Mapping the Movida: Re-Imagining Counterculture in Post-Franco Spain (1975-1992)

Vanessa Ceia (vanessa.ceia@mcgill.ca), McGill University, Canada

Mapping the Movida is an open web archive and geo-spatial project that visualizes the cultural and creative hubs and networks of the Movida madrileña, a sociological phenomenon and cultural renaissance that emerged in the first decade of Spanish democracy (roughly 1976-1986), most notably in central Madrid. Among the Movida’s most well-known artists are filmmakers Pedro Almodóvar and Iván Zulueta, photographers Alberto García-Alix and Ouka Leele, illustrators El Hortelano, Nazario, and Ceesepe, poet Eduardo Haro Ibars, novelist Eduardo Mendicutti, fashion designers Jesús del Pozo, Manuel Piña and Agatha Ruiz de la Prada, and musicians Ana Curra and Alaska (Olvido Gara), among many others. One of the most striking characteristics of those who have been historicized as so-called “artists of the Movida” is that they are, with few exceptions (Almodóvar, Ruiz de la Prada, Curra, Alaska), men of upper middle-class upbringing. Additionally, when examining the canonized geographies of the Movida—that is, the cultural hubs and culturally productive spaces of the period—we find that these canonical artists are primarily centered around Madrid’s core neighborhoods, such as Malasaña, and, in few instances, the affluent north-central sector of the Spanish capital. In the canonized Movida, peripheral, and often working-class neighborhoods are largely excluded from the cultural map and countercultural histories of this period.

This project is a scholarly response to the limited scope of artists—mostly male and professionally active in central Madrid—historically associated with the Movida in mainstream press and scholarship. In its mission to bring to light and build “BRIDGES/PUENTES” with uncharted human geographies of the period, Mapping the Movida aims to: (1) re-create the Madrid of the Movida using a range of visual, textual and spatial media, data, and thick (Presner, Shepard, Kawano 2014) and deep mapping technologies that document the Madrid of the past; (2) visualize creative networks and cultural hubs of the Movida through various cultural and critical lenses—including mainstream Spanish media outlets ( El País, ABC, El Mundo), scholarly articles, and subcultural publications from the period ( La Luna de Madrid, El Víbora, Ozono, Madrid Me Mata)—to reveal how each lens represents the Movida in different, divergent, and/or similar ways and “provoke negotiation between insiders and outsiders, experts and contributors, over what is represented and how„ (Bodenhamer, Corrigan, Harris 2015: 4); (3) create a public archive and searchable database of Movida events and artists’ documented movements in Madrid during the Movida; and, perhaps most importantly, (4) de-colonize the geographies of the Movida by revealing spaces, artists, and socio-economic groups that problematize the cultural and spatial canon of the period.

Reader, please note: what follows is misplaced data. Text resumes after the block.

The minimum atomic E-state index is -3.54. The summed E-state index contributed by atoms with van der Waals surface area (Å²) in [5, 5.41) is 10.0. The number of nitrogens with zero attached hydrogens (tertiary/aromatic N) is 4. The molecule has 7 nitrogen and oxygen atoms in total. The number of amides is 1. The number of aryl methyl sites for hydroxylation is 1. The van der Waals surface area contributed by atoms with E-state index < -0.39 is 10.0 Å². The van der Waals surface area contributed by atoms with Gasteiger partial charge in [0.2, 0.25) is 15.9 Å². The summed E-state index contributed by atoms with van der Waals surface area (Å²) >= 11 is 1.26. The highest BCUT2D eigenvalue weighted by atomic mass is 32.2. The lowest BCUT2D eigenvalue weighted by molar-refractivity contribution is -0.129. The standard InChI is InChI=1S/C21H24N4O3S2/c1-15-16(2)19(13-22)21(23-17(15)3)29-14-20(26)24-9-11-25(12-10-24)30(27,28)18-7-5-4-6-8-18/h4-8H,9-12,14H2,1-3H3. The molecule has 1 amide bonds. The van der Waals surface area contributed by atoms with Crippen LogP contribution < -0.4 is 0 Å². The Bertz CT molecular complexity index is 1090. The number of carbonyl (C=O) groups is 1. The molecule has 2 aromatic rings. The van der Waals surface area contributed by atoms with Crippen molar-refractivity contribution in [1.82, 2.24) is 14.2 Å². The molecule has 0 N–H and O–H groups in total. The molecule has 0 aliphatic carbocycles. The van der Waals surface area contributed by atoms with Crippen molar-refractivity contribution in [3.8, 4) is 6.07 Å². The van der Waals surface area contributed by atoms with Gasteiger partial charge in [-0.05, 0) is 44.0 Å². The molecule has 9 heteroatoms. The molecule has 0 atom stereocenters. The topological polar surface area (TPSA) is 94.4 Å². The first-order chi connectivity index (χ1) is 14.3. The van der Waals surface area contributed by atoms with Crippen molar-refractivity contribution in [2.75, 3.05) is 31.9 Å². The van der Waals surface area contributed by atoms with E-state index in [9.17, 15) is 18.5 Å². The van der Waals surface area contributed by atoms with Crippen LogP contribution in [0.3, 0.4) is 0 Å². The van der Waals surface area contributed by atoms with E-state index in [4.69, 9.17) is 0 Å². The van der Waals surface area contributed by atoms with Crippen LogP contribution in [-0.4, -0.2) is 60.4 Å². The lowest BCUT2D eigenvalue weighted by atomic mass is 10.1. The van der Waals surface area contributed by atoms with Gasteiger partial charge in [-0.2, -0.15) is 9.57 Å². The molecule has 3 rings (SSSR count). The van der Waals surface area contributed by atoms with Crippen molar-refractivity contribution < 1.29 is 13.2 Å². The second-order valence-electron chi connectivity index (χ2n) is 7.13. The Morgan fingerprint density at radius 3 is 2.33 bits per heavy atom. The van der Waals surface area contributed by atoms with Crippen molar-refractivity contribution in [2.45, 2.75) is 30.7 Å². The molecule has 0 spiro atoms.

This poster, grounded in archival research from Brown University’s Revistas de la Movida Collection, will exhibit the methodology and tools (Carto, Esri Story Maps) that have been used, the archival and theoretical concerns that have arisen, and the revelations that have been made during the various stages of project development. It will also demonstrate how Mapping the Movida’s marriage of archival research and technology questions and queers the scope of what has been historicized and canonized as the “culture of the Movida” over the last nearly 40 years. At stake in this project is our understanding of the cultural and human geographies of Madrid during this period as well as our knowledge of artists and cultural products that have rarely, if at all, been studied and imagined within the corpus of so-called Movida artists and texts.


Appendix A

Bibliography
  1. Bodenhamer, D.J. and J. Corrigan, T.M. Harris. (2015). Deep Maps and Spatial Narratives. Bloomington: Indiana University Press.
  2. Presner, T. and D. Shepard, Y. Kawano. (2014). HyperCities: Thick Mapping in the Digital Humanities. Cambridge: Harvard University Press.